Paid sick leave is available to every employee (hourly, salaried, full-time, part-time).
This law preempts every local ordinance in New Jersey.
Every employer, regardless of size, must provide paid sick leave.
Employees will accrue one hour of paid time off for every 30 hours worked up to a maximum of 40 hours and can begin using the time after 120 days of employment. E.g. An employee’s hiring date is June 1st. They will start to accrue their time as soon as they start working but cannot start using their time until September 29th.
Employees can use their paid sick time for their own use, or to take care of a family member. A family member is defined as:
A child, grandchild, sibling, spouse, domestic partner, civil union partner, parent, or grandparent of an employee
A spouse, domestic partner, or civil union partner of a parent or grandparent of the employee
A sibling of a spouse, domestic partner, or civil union partner of the employee
Any other individual related by blood to the employee or whose close association with the employee is the equivalent of a family relationship
If an employer already offers a minimum of 40 hours’ worth of paid time off, the employer is in compliance with this law. As long as employees can use their time for the purposes cited under the law, different terminology may be used (e.g. personal days, vacation days, sick days, PTO).
Employers must pay employees at the same rate of pay they normally receive. For those employers with tipped employees, the state-mandated minimum wage of $8.60 must be paid, as opposed to the tipped wage of $2.13. Employers do not need to pay on tips, just the state minimum wage.
Upon mutual consent, the employee may voluntarily choose to work additional hours or shifts during the same pay period, but an employer cannot require it.
Employers may choose the increments in which the time off may be taken (full days, half days, etc.).
Employers cannot mandate that their employees take more time than they are already scheduled to work. E.g. If someone is scheduled for a six-hour shift, an employer cannot mandate they take eight hours of paid time off.
No employee can accrue more than 40 hours of paid sick time. If the employee doesn’t use any time, the 40 hours can be carried over but additional time cannot be accrued.
Why Time Can Be Used
Employees may use their time to take care of themselves or family members due to illnesses, preventative healthcare, domestic violence situations, or school-related functions/meetings/conferences as they relate to a child’s health condition or disability.
Notification & Use
If an employee’s need to take the time is foreseeable (e.g. a doctor’s appointment) the employer may require advance notice (not to exceed seven days). If it is not foreseeable, employers may require notice as soon as possible.
Employers may prohibit employees from using foreseeable sick time on certain dates and times, e.g. Mother’s Day, New Year’s Eve, Fourth of July. If unforeseeable time is taken, you may require documentation of why the time was taken.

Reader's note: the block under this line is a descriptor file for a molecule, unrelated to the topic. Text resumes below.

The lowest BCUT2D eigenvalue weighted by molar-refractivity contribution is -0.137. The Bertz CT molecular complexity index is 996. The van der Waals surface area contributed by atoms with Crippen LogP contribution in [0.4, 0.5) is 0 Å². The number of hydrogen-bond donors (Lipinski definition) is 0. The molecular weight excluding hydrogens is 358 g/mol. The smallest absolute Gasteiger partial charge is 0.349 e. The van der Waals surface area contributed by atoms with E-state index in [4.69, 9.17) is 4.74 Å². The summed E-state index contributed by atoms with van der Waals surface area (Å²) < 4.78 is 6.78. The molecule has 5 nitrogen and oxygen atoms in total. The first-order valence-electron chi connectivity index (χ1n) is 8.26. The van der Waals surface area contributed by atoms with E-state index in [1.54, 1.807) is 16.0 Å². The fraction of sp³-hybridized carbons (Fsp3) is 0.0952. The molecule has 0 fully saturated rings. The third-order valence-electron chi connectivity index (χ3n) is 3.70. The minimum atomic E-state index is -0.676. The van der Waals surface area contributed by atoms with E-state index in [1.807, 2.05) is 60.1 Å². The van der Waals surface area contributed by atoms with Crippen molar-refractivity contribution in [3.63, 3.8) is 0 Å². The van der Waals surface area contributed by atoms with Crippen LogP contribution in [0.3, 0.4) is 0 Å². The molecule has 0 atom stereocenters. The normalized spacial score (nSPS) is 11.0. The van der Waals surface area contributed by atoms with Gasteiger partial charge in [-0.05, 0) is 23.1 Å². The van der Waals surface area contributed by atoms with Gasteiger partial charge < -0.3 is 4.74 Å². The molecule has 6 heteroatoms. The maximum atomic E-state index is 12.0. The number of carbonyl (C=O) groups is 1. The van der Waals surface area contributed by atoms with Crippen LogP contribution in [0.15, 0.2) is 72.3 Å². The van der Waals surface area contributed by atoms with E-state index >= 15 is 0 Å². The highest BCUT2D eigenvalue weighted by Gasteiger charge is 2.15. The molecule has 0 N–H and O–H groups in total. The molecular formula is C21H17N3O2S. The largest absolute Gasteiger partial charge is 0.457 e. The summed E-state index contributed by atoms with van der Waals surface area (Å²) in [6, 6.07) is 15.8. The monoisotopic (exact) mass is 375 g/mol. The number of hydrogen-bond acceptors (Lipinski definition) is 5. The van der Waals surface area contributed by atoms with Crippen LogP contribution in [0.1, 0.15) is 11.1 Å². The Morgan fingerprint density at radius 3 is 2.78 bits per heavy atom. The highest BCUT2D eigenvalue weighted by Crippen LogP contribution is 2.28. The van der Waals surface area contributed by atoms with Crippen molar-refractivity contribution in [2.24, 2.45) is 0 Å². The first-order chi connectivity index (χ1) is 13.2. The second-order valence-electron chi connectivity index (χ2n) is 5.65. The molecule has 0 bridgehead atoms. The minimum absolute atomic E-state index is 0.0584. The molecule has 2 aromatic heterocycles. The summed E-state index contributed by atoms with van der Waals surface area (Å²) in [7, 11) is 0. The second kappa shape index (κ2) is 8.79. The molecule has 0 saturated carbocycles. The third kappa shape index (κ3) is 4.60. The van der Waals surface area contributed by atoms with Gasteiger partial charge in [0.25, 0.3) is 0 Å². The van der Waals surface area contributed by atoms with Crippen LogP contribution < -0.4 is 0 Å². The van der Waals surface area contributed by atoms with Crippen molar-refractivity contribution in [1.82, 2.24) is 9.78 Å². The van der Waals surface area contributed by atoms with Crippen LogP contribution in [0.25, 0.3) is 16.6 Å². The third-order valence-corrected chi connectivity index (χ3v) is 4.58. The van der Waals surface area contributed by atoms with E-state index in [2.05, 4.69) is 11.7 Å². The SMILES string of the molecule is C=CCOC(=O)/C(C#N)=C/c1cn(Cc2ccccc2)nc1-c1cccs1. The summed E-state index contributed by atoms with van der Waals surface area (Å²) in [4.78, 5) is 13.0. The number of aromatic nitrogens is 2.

An important note: If the need for the time is due to a domestic violence situation, documentation from the public official or professional will be deemed as proper notification. Also, any information regarding domestic violence shall be treated as confidential and cannot be disclosed by the employer without written permission by the employee.
Payout of Time
You may offer an employee a payment for unused time in the final month of the employer’s benefit year. Offering a payout option is at the discretion of the employer. If you do choose to offer, the employee must choose to accept or decline payment no later than 10 days after the payout offer.
If an employee agrees to the payment, they shall choose either the full amount or 50% of the amount. Again, the rate of pay for tipped employees is the state minimum wage of $8.60, not the tipped wage of $2.13.
If an employee declines a payment or agrees to receiving 50% of the amount of unused time, the employee shall be entitled to take forward any unused or unpaid sick time to the proceeding or next benefit year. If they accept the full amount for their unused time, they cannot carry over any time to the next benefit year and must start accruing again at the same rate and formula.
If any employee is terminated, laid off, or separated from the company for more six months, they cannot carry their time forward.
Retaliatory Action or Discrimination
Employers cannot discriminate or take retaliatory action against an employee for taking their accrued sick time unless it is used for purposes other than allowed by the law or taken not in proper accordance with the law (e.g. notification and blackout dates).
Employers who violate this law are subjected to penalties and fines under the wage and hour law and may be liable for damages.
Employers shall retain records documenting the hours worked and earned sick leave for five years. If a claim by an employee is made and you do not have the proper records, it will be presumed you have failed to provide the earned sick leave. Keep records.
Employers must provide notification of this regulation in a form issued by the DOL commissioner to employees and shall be posted in a place accessible to all employees. They must also provide a written copy of the notification at the time of hiring or 30 days after the DOL commission notification is issued.
The form will be offered in English, Spanish, and other common languages in New Jersey.
This law does not supersede a collective bargaining agreement.